Zimbabwe Schools Record Zero Percent Pass Rate

Zimbabwe primary school children sit in a teacherless in Harare, where the teachers are refusing to teach this year until they get a salary increase. Government says there is no money to pay them. This is coming as last year's Grade Seven results show that the Zimbabwe's rural schools recorded a zero percent pass rate, again a result of teachers' strikes and protests and the crumbling economy last year. It looks like it will be the same again this year.

Harare, Zimbabwe, 19 January 2010

A recently issued report reveals that the Grade Seven results from 2009 show that rural schools in Zimbabwe have recorded a zero percent pass rate. Which is not surprising considering that teachers were on strike or showing up for work but not teaching.

In addition, the economic problems facing Zimbabwe have seen many children and families suffer from want, so that they attended school on empty stomachs, could not concentrate or their families simply failed to pay school fees and the children ended up not attending classes for a big part of the year.

Matabeleland South Province, an unlucky province in Zimbabwe which suffers from severe droughts in good times fro Zimbabwe's agriculture, has recorded between zero and nine percent pass rate.

Nationally, the pass rate is between zero and eight percent when averaged out.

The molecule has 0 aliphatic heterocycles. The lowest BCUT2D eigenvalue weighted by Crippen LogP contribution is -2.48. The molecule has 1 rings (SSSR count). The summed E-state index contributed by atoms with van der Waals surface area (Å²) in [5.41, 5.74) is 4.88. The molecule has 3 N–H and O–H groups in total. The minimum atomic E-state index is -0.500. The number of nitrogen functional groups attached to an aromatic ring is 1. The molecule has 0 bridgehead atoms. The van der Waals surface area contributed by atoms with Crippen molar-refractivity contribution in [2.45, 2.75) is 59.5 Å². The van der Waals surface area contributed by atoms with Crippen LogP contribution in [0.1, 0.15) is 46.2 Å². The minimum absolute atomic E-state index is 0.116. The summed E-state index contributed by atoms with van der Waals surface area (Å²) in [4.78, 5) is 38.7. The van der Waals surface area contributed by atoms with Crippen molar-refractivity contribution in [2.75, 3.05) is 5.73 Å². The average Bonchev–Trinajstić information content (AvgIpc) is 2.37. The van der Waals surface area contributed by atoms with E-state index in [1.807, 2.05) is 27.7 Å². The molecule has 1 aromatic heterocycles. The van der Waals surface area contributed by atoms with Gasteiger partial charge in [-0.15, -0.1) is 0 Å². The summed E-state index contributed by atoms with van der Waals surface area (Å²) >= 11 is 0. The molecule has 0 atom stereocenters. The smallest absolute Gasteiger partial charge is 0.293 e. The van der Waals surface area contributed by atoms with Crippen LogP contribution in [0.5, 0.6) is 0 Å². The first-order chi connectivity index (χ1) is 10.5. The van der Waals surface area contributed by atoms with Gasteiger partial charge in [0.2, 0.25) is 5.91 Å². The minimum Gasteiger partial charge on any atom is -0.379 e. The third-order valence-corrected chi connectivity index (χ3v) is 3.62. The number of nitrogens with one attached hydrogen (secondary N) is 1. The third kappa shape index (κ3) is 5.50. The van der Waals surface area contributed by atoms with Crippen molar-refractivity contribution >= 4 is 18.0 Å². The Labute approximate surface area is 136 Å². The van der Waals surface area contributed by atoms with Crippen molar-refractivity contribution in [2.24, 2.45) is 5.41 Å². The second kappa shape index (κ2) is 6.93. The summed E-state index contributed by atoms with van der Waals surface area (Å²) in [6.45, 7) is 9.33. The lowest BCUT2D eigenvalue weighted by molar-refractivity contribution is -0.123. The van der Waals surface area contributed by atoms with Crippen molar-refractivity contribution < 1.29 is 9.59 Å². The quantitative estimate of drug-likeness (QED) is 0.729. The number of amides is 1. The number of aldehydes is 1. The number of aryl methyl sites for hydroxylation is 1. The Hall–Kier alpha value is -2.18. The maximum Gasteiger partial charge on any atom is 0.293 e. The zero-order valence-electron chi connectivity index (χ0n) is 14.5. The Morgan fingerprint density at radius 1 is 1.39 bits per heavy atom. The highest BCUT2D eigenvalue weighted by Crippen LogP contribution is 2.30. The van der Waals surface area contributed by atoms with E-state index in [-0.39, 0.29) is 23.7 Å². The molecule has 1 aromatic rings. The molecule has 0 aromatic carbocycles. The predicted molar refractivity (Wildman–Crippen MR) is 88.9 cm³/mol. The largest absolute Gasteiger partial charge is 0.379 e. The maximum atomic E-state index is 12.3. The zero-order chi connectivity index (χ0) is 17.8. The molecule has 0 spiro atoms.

There is no way Zimbabwe can reverse the brain drain with things as they are now. Most of the professionals who fled the country to take their skills to the UK and other countries did so for financial reasons and to give their children a shot at a better future.

With education still in the doldrums, there is no way that these professionals can be enticed back. This is even more apparent when you consider the handful of quality private schools that are still operating are charging an arm and a led and that Zimbabwean salaries remain dismal, led by a government that is paying civil servants slave wages and you have a recipe for ensuring that the brain drain is not reversed in the next five or even ten years.

Even this year, with Zimbabwe's economy said to be "recovering", professionals are still leaving the country.

Tendai Biti, Zimbabwe's Minister of Finance, had bad news for the education sector in this year's budget, allocating a measly 22 percent of his US$1.4 billion budget. This includes money to refurbish crumbling educational infrastructure like classrooms and school furniture.

It means less money for teachers' pay, less money for texbooks and all the other teaching aids. It also means that there is no hope that the education sector will recover this year.

Already, with schools having opened last week on Tuesday here in Zimbabwe, teachers are on strike. They are showing up for work but are refusing to teach until the Inclusive Government agrees to increase their salaries.

The Teachers' Unions are saying if there is no agreement, then they will call for a strike and it will interesting to see the MDC co-Minister of Home Affairs agreeing with his ZANU PF co-minister to send in the Riot Police to beat up and disperse the demonstrating teachers!

The more things change.....



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